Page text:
Catastrophic injuries can be hard to quantify. If you’re in a car accident and you suffer a spinal injury, for example, the resulting medical complications could impact your life in a million unpredictable ways. It almost seems impossible to assign a dollar amount to it.
However, as personal injury attorneys, it’s our job to do just that. You not only deserve compensation for the medical bills you’ve already incurred, but also for the pain and suffering, and mental anguish that your injury is going to cause.
From our team at the Gilbert Law Firm, here’s the rundown on how to calculate pain and suffering in a Washington car accident case.
What are pain and suffering damages?
If you’re in an accident that was caused by someone else’s negligence, you can sue them for damages in civil court.
The main type of damages that you can pursue in a car accident case are “compensatory damages.” Compensatory damages are intended to compensate you for the financial and other losses that you are suffering as a result of the at-fault party’s negligence.
There are two types of compensatory damages:
- Special damages include the expenses associated with the accident:
- Medical bills
- Household expenses
- Loss of earnings and future earnings
- General or non-economic damages, sometimes referred to as pain and suffering, include any non-financial consequences of an injury, including the following:
- Mental anguish
- Disability or disfigurement
- Emotional distress
- Loss of companionship
- Injury to reputation and humiliation
- Loss of enjoyment of life
Special damages are usually easy to prove to a court– all you need to do is bring in your medical bills and past paychecks. Non-economic damages, or pain and suffering, is where it gets tricky.
How are pain and suffering damages calculated?
In Washington, there is no exact formula for calculating how much money someone can recover in a lawsuit for pain and suffering. Every case is unique, and the decision is usually up to the jury.
There are a few methods that insurance companies sometimes use to determine how much to award someone for pain and suffering:
- The person’s medical costs multiplied by some factor determined by the severity of the injury
- The person’s pre-injury income multiplied by their life expectancy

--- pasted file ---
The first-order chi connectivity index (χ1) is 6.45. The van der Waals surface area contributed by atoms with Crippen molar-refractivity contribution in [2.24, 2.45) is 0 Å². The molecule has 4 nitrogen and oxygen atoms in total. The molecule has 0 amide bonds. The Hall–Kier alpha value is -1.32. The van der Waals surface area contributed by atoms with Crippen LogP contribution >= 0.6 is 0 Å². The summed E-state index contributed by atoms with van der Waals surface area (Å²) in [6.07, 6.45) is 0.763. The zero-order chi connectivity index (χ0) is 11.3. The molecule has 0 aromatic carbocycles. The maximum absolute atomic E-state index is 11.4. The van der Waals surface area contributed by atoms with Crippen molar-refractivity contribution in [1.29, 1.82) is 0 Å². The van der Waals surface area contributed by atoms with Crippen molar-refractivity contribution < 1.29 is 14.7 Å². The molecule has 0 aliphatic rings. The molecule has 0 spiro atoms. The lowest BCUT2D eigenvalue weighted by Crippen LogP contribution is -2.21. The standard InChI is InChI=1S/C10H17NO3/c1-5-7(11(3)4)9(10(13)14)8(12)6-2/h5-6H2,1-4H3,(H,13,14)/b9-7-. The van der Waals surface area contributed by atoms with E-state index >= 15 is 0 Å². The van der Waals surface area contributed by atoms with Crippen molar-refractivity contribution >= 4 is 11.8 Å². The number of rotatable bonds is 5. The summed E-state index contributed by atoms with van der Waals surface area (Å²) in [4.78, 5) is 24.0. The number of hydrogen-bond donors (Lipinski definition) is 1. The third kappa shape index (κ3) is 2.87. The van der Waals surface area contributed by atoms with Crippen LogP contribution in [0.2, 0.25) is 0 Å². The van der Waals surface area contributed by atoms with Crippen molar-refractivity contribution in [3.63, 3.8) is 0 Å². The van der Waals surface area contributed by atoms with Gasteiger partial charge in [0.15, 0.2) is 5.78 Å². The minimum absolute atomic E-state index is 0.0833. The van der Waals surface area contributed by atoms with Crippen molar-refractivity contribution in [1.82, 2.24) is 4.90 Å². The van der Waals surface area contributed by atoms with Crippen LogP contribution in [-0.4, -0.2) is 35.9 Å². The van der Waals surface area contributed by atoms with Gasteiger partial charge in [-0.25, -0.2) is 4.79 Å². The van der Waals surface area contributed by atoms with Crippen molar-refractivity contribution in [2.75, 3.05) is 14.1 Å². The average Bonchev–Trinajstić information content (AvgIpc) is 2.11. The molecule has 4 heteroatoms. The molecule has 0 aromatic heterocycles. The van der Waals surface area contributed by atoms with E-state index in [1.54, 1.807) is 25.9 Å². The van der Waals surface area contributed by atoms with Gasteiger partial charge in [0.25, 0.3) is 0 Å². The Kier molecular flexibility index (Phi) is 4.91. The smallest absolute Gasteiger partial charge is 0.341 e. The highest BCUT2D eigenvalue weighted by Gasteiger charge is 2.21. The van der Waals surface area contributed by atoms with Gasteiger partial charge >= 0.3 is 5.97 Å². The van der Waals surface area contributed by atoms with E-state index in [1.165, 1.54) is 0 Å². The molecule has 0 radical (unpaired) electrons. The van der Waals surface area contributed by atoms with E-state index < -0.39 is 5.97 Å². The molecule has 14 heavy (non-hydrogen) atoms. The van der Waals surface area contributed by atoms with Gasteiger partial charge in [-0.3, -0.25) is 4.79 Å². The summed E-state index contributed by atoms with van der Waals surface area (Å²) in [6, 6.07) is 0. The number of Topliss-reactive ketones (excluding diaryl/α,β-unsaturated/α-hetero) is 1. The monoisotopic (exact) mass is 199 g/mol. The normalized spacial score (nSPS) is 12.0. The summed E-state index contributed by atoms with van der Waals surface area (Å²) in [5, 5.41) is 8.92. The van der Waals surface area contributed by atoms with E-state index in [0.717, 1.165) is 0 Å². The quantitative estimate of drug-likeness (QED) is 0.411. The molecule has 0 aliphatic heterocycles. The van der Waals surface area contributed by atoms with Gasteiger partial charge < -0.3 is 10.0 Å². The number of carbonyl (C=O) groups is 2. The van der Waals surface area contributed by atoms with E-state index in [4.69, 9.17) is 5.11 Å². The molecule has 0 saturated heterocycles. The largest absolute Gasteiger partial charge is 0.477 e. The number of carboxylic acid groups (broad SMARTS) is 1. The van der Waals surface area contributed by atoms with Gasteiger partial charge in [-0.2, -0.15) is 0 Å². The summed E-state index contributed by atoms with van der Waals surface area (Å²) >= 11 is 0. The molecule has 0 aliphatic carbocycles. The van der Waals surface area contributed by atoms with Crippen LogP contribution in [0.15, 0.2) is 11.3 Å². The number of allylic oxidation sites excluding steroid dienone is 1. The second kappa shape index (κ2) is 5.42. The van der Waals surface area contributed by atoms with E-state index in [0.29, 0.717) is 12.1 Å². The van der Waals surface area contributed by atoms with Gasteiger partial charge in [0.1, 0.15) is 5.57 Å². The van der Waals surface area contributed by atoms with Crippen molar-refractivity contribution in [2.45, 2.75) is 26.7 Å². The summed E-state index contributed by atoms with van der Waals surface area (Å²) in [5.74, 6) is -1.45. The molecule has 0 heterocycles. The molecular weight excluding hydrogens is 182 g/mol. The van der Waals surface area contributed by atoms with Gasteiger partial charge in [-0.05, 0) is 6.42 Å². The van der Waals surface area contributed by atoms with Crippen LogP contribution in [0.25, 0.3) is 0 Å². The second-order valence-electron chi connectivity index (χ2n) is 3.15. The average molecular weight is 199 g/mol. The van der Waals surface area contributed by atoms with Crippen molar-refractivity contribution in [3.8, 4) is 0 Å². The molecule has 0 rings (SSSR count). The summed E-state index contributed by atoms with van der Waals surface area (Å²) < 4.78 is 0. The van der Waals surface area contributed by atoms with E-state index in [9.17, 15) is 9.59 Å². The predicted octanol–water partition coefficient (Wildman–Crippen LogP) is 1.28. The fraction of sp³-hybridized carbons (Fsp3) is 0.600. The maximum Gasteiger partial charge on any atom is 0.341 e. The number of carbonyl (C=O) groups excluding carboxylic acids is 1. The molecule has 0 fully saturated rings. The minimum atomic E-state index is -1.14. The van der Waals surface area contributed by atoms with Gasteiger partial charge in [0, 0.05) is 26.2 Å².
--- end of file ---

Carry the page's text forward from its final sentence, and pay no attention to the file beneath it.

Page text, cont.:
However, these methods are imperfect and often don’t take into account the unique circumstances of each person’s case.
Your personal injury attorney will work with you to calculate an estimate taking all of these factors into account, and present that number to the insurance adjuster or jury.
It’s then up to you and your attorney to present evidence that proves this number is accurate. Typically the best evidence of pain and suffering and other general damages is presented through lay witness testimony – friends, family, and business associates or other community members.
In the end, the jury will decide the value of your pain and suffering.
What about the “pure comparative negligence” rule?
One complicating factor in calculating pain and suffering damages in Washington is the “pure comparative negligence” rule. If the court rules that you are partially at fault for your accident, this could affect the amount of compensatory damages that you receive.
Pure comparative negligence means that the court will calculate just how at-fault you are for your accident, and use that to temper your damages award.
For example, let’s say that the jury determines you were 25% responsible for your accident. Based upon this, if a jury awards a verdict of $1,000 in damages, then you will only receive $750.
In order to receive the full compensation that you deserve, you and your attorney will need to demonstrate not only that you deserve a certain amount of compensation, but also that you were not at fault or at very little fault for the accident.
Contact a car accident attorney in Spokane
At Gilbert Law Firm, you can rest assured that you will find honest and genuine representation. Our main goal is to help you recover from your accident without the stress of having to pay for all of your expenses out of your pocket. Contact us today to schedule a consultation and discuss your case.